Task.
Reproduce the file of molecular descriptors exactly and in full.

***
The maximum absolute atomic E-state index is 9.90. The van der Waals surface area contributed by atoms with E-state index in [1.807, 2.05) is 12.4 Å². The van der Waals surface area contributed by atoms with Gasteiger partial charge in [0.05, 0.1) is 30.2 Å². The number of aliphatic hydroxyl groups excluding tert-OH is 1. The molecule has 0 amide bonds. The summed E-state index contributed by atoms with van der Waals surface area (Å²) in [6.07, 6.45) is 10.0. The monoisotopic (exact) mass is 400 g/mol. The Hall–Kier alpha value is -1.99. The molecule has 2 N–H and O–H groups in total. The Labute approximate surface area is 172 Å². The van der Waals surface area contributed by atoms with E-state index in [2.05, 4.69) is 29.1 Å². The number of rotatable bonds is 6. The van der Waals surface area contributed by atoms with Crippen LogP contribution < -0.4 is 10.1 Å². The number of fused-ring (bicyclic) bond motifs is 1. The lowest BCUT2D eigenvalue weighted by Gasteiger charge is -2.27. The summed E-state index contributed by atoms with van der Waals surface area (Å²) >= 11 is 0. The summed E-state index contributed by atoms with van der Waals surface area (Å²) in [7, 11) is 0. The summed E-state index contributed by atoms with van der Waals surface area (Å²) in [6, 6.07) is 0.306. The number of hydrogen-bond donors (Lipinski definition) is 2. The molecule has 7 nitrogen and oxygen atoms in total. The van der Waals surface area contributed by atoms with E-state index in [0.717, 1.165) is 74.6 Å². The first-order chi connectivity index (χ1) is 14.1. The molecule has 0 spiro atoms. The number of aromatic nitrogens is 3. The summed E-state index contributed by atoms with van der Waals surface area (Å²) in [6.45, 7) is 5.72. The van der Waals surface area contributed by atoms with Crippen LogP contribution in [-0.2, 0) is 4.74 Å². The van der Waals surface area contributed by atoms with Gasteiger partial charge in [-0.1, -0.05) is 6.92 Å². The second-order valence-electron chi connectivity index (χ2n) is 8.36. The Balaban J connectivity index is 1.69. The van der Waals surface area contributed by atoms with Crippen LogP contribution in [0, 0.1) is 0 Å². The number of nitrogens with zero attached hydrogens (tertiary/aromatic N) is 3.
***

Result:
The maximum absolute atomic E-state index is 9.90. The van der Waals surface area contributed by atoms with E-state index in [1.807, 2.05) is 12.4 Å². The van der Waals surface area contributed by atoms with Gasteiger partial charge in [0.05, 0.1) is 30.2 Å². The number of aliphatic hydroxyl groups excluding tert-OH is 1. The molecule has 0 amide bonds. The summed E-state index contributed by atoms with van der Waals surface area (Å²) in [6.07, 6.45) is 10.0. The monoisotopic (exact) mass is 400 g/mol. The Hall–Kier alpha value is -1.99. The molecule has 2 N–H and O–H groups in total. The Labute approximate surface area is 172 Å². The van der Waals surface area contributed by atoms with E-state index in [2.05, 4.69) is 29.1 Å². The number of rotatable bonds is 6. The van der Waals surface area contributed by atoms with Crippen LogP contribution < -0.4 is 10.1 Å². The number of fused-ring (bicyclic) bond motifs is 1. The lowest BCUT2D eigenvalue weighted by Gasteiger charge is -2.27. The summed E-state index contributed by atoms with van der Waals surface area (Å²) >= 11 is 0. The summed E-state index contributed by atoms with van der Waals surface area (Å²) in [7, 11) is 0. The summed E-state index contributed by atoms with van der Waals surface area (Å²) in [6, 6.07) is 0.306. The number of hydrogen-bond donors (Lipinski definition) is 2. The molecule has 7 nitrogen and oxygen atoms in total. The van der Waals surface area contributed by atoms with E-state index in [0.717, 1.165) is 74.6 Å². The first-order chi connectivity index (χ1) is 14.1. The molecule has 0 spiro atoms. The number of aromatic nitrogens is 3. The summed E-state index contributed by atoms with van der Waals surface area (Å²) in [6.45, 7) is 5.72. The van der Waals surface area contributed by atoms with Crippen LogP contribution in [-0.2, 0) is 4.74 Å². The van der Waals surface area contributed by atoms with Gasteiger partial charge in [-0.1, -0.05) is 6.92 Å². The second-order valence-electron chi connectivity index (χ2n) is 8.36. The Balaban J connectivity index is 1.69. The van der Waals surface area contributed by atoms with Crippen LogP contribution in [0, 0.1) is 0 Å². The number of nitrogens with zero attached hydrogens (tertiary/aromatic N) is 3.